The recently aired HBO documentary, Valentine Road, examined the murder of 15 year old Leticia King by a classmate. She was transitioning from male and had asked out a classmate, who then shot her dead. The clips (available here on Gawker.com) from the documentary show how structures are maintained that define ‘normal’ behavior vs. ‘deviant’ behavior. In one clip, one of her teachers is appalled that she should come out as transgender and she says that she relates with his murderer, saying “I don’t know if I would have taken a gun…” I don’t know??!!
In the second clip, the jurors discuss how much they felt sorry for the murderer, and how his actions were quite reasonable. They even argue that the white supremacist drawings in his notebook were merely the result of random doodling.
The behaviors of these women are exactly what generates the social understanding of what “counts” as normal and what “should be” stigmatized. Their behavior sanctioned the murder (and in the teacher’s case, explicitly sanctioned beating him) of Leticia. Those of us who remain silent, while knowing these norms exists, and believing that we are innocent, are in fact complicit in creating the environment in which such actions can appear justified.
In this piece on NPR’s Code Switch, Kat Chow discusses the forthcoming book by Hastings College of Law professor Osagie Obasogie, Blinded by Sight: Seeing Race in the Eyes of the Blind. Inspired by Ray Charles’s experience of race, as depicted in the biopic Ray, Professor Obasogiebegan interviewing blind people to get a clearer understanding of how the blind experience race.
The results, I think, are not terribly surprising. Professor Obasogie notes that since the blind are socialized into the same racially structured social milieu that the sighted are, they internalize race in much the same way. Only, for the blind, this means drawing on proxies for skin color and needing to make inferences about race from other clues. (Which the sighted also must do in situations where skin color is ambiguous.)
Nonetheless, this looks like a fascinating study and one that will add a new dimension to the discourse on race and the operations of racial oppression.
The Center for American Progress has published a nuanced analysis of the equity status of women in the U.S. They found that:
The role of women in the United States has changed dramatically over the past few decades. For one, more and more women have taken on new responsibilities outside the home by joining the paid workforce. While women made up only about one-third of the workforce in 1969, women today make up almost half of all workers in the United States. Women are also stepping up to lead the country; a record number of women ran for public office in 2012, and a record-high percentage of women are serving in Congress. In addition to making progress on issues of economics and leadership, women have made progress on health issues, which impact women’s personal well-being, as well as their economic security. Over the past few years, women have been able to end gender discrimination by big insurance companies and gain free contraception coverage because of the Affordable Care Act.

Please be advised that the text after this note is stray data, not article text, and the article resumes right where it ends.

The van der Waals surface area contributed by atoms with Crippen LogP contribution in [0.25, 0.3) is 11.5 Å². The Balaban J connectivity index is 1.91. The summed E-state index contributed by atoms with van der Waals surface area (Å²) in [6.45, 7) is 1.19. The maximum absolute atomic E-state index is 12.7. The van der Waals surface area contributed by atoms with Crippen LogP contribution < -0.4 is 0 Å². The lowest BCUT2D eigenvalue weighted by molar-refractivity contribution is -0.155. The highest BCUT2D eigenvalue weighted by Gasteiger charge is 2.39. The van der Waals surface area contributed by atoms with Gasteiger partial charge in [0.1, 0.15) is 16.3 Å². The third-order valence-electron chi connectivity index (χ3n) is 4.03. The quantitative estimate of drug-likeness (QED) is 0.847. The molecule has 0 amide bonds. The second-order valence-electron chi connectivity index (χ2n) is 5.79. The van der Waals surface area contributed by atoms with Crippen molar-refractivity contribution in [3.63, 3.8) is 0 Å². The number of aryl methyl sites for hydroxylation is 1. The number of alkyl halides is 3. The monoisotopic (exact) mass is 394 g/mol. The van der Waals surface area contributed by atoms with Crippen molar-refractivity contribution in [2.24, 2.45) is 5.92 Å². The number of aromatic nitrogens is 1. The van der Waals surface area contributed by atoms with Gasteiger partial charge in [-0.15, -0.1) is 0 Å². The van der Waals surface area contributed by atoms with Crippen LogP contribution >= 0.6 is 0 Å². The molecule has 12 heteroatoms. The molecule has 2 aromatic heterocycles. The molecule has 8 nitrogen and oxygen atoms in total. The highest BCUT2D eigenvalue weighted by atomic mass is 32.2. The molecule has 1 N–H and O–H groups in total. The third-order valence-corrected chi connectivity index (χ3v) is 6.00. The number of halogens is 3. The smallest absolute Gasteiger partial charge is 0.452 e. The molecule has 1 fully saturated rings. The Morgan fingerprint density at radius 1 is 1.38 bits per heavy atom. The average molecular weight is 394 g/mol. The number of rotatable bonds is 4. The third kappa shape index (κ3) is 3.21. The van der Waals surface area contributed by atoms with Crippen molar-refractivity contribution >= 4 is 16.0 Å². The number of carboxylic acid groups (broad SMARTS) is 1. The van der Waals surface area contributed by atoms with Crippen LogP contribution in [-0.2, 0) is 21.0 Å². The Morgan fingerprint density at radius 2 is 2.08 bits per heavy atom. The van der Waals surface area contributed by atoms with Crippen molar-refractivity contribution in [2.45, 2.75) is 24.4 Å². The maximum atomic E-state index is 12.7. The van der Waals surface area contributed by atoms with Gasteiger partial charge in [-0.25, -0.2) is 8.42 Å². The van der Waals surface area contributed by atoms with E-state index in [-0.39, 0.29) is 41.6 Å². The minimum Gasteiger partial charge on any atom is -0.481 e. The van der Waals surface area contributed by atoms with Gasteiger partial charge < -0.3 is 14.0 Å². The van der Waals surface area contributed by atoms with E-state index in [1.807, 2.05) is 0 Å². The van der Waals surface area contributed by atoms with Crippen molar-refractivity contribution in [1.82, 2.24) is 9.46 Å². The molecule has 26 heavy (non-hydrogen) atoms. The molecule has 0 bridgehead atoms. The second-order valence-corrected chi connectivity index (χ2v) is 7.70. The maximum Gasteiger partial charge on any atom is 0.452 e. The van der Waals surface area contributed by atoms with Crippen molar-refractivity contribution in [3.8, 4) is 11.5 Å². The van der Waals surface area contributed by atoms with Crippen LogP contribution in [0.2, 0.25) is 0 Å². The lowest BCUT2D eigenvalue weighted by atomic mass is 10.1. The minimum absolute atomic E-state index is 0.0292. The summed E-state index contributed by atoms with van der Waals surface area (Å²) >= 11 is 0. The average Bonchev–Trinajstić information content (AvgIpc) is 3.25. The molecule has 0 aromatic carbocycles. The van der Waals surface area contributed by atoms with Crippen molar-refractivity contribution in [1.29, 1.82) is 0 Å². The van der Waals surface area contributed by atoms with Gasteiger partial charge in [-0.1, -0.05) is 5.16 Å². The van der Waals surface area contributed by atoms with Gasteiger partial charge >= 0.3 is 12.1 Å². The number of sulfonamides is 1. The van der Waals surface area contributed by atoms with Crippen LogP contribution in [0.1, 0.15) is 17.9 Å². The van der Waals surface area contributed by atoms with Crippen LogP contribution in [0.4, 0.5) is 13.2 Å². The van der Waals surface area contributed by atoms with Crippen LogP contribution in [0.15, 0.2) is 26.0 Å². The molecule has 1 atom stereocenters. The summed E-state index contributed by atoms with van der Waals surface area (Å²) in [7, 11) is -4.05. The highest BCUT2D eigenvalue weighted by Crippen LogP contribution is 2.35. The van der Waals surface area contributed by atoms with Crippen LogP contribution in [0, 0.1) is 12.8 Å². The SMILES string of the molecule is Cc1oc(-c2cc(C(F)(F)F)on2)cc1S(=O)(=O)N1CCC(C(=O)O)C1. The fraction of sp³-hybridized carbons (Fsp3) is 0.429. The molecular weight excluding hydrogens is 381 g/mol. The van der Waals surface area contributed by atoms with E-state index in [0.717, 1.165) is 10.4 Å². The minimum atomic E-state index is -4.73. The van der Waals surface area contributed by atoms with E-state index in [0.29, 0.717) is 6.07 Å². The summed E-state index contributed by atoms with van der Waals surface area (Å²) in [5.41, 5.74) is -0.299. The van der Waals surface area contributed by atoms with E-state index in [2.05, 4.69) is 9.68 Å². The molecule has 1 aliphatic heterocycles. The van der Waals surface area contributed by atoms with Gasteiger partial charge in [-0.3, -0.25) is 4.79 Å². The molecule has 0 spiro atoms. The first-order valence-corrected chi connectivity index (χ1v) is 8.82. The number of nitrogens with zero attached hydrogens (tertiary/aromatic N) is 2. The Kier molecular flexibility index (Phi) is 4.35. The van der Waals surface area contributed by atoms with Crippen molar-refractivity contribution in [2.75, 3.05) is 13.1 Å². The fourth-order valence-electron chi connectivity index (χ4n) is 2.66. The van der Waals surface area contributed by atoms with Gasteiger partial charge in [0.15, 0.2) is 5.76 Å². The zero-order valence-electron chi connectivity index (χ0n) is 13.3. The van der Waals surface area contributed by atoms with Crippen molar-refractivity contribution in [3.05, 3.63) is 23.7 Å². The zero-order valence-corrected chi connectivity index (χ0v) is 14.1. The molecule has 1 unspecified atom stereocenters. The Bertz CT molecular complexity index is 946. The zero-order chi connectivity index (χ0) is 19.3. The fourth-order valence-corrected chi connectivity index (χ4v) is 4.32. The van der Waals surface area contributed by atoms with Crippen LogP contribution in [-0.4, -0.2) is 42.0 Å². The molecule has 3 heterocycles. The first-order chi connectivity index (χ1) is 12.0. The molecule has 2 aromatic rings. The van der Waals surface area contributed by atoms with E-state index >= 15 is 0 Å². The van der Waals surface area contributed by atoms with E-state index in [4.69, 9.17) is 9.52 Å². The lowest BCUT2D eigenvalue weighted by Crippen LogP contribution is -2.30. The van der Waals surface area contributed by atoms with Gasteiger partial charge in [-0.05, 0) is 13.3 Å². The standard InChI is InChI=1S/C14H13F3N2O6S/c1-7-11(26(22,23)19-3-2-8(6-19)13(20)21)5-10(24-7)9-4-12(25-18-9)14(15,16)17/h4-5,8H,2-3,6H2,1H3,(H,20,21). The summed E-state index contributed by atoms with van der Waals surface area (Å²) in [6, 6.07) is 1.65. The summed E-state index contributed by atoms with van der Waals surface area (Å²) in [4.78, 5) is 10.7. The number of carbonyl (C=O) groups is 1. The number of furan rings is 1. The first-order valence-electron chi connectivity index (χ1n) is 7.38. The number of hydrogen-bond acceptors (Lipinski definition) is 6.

Despite women’s advancements, however, substantial inequalities remain. Although an increasing number of women are either the sole breadwinner for their family or share the role with their partners, women in the United States are paid only 77 cents for every dollar a man makes. The pay gap is even larger for women of color. On average, African American women make 64 cents for every dollar that white men make. While 2012 was a watershed year for women in terms of getting elected to public office, women still comprise only 18.1 percent of Congress, despite making up more than half of the U.S. population. They also face challenges on health issues, as 2012 saw continued conservative efforts to erode women’s ability to make their own decisions about their health and well-being.
A deeper examination shows that disparities for women also exist among states. Women in Vermont, for example, make on average close to 85 cents for every dollar a man makes, while women in Wyoming make only 64 cents—more than 25 percent less than women in Vermont. On leadership, 15 states have no female elected leaders in the House of Representatives or the Senate. Lastly, while less than 10 percent of women in Vermont, Wisconsin, Hawaii, and Massachusetts are uninsured, nearly 25 percent of women in Texas do not have health insurance.
Read the rest of the report here.
When it comes to diversity, language is important, and language is political. How we name differences and normative standards plays a central role in how power works to marginalize some while benefiting others. Lisa Egan writes in xojane from her own experiences about how she should be described:
I am not a “person with a disability.” I do not “have a disability.” Given that I look like this:
Image Credit: ewheeling.
You probably think I’m either delusional or in denial. I’m not, I just have a real problem with the phrase “person with a disability” and the notion of “having a disability.”
I am disabled. More specifically, I am disabled by a society that places social, attitudinal and architectural barriers in my way. This world we live in disables me by treating me like a second-class citizen because I have a few impairments — most obviously a mobility impairment.
Read the rest of her wonderful essay here.